EU success for Cameron? Get real

The Conservative leader is caught between a rock and a hard place over Europe.

As is customary at summits of the European Union, all leaders come away claiming victory. David Cameron is no different. Despite pledging several weeks ago that the EU budget would be frozen, he is now claiming victory for having limited the increase to 2.9 per cent. His spin machine is whirring into action.

But the truth is that the EU budget row has shown that it's only taken five months for the first significant Tory party split over the EU. David Cameron may be a pragmatic and skilled negotiator, but most of his MPs are not, especially when the EU rears its head.

The likes of Douglas Carswell and the veteran Thatcherite Eurosceptic Norman Tebbit have been on the rhetorical warpath, Tebbit going as far as to compare Cameron's acceptance of the EU budget with the Vichy puppet government's alliance with Nazi Germany in the Second World War.

Such language is deeply offensive and arrant rubbish. It is another reminder that Lord Tebbit should spend more time at the golf club and less time spouting his ill-informed poison.

The Tories have spent much of the past few weeks trying to blame Labour, falsely accusing Labour MEPs of voting in favour of the European Parliament's proposal to increase the EU budget by 6 per cent. This is simply not true – they voted to oppose the parliament's proposal.

The truth is that the Tory leadership, in their anxiety not to talk about the EU, did nothing to build alliances with other countries to block a budget increase. That they now have to accept a 2.9 per cent increase is their fault, not Labour's. This should be a wake-up call to the Tories to get real about the EU budget.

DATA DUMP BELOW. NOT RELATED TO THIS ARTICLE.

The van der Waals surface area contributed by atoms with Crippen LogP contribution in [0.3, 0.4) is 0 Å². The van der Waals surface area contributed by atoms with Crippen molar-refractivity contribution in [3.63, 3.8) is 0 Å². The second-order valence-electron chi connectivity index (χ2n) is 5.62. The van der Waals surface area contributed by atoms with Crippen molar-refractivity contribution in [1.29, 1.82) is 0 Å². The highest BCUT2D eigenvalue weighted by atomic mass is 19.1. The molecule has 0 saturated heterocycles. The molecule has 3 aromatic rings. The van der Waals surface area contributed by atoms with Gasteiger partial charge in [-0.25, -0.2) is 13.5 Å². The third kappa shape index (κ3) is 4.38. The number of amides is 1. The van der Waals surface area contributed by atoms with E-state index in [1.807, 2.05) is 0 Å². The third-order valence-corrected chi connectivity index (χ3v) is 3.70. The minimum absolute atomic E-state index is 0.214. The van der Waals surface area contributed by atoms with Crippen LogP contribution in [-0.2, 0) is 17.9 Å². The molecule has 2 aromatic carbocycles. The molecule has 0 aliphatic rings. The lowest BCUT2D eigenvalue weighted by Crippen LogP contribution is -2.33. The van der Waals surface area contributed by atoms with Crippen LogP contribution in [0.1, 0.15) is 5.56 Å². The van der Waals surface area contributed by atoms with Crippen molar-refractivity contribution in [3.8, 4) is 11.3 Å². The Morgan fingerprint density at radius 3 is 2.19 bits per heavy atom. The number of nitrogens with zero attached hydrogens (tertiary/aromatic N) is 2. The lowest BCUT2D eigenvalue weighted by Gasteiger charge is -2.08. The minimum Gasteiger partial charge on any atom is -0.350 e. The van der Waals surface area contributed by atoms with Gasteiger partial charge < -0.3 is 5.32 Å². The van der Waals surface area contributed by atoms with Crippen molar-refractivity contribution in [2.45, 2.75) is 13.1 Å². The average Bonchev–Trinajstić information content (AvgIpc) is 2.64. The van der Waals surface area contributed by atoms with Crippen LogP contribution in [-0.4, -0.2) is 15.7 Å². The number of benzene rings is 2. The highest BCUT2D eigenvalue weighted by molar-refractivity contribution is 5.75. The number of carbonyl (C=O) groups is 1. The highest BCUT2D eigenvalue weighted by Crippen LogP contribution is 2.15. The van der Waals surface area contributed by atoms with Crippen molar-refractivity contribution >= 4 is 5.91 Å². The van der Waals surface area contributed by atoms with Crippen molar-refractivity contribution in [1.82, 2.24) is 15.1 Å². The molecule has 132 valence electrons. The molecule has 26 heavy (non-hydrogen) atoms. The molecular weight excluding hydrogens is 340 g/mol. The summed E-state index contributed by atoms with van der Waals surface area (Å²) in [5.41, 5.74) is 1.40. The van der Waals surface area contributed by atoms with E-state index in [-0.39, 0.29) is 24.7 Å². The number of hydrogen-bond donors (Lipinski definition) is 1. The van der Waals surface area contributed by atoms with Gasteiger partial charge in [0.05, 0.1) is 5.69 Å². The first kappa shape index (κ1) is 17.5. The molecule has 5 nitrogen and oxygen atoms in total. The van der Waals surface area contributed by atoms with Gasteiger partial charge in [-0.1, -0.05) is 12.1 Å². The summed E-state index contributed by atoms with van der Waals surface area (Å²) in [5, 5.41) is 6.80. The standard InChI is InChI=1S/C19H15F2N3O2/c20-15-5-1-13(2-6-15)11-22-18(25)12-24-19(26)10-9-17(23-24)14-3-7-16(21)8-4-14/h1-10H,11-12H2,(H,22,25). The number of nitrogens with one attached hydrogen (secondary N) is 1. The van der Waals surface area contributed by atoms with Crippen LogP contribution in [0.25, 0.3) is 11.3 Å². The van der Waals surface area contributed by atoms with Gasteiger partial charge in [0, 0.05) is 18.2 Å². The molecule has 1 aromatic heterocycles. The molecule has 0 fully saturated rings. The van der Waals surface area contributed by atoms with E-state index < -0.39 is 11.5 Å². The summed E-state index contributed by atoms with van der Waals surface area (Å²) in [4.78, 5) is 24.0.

A bit of a reality check is also in order over the size of the budget. It is strictly capped, so that it can be only fractionally over 1 per cent of EU GDP, so let's not delude ourselves that we are talking about a huge increase. Most of the increase will pay for the new European External Action Service, beefing up foreign policy co-ordination between member states.

We should also scotch the myth that Britain subsidises the rest of Europe. In fact, while Britain is one of about ten countries who are net contributors to the EU budget, there are other countries with much more reason to complain about it. Germany's contribution is double that of Britain's, while the Netherlands contributes only slightly less, despite having a population that is a quarter the size of ours.

The Scandinavian nations and France are also among those countries which, in per person terms, make contributions similar to Britain's. This arrangement is sensible. It is right that Europe's wealthiest nations should put in a bit more than the poorest. Given that most of our exports go to other EU countries, it makes economic sense if as many countries as possible have the means to buy our goods and services.

Moreover, if the Tories think that, in the future, they can expect other countries to agree to a reduction in Britain's contribution, then they need to swallow a dose of reality. The truth is that most European countries actually resent that Britain already gets a £3bn-£4bn rebate each year, just as most Brits resent the costs of the Common Agricultural Policy.

While the CAP remains, so will the British rebate, and vice versa. It may be unwelcome to hear this, but that's the way it is.

So Cameron has learned that, when it comes to EU summits, he is stuck between a rock and a hard place. He has saved a little face by leading the negotiations for a 2.9 per cent increase and talking tough for the Eurosceptic press, but the truth is that his position is akin to a poker player armed with a poor hand and little scope to bluff.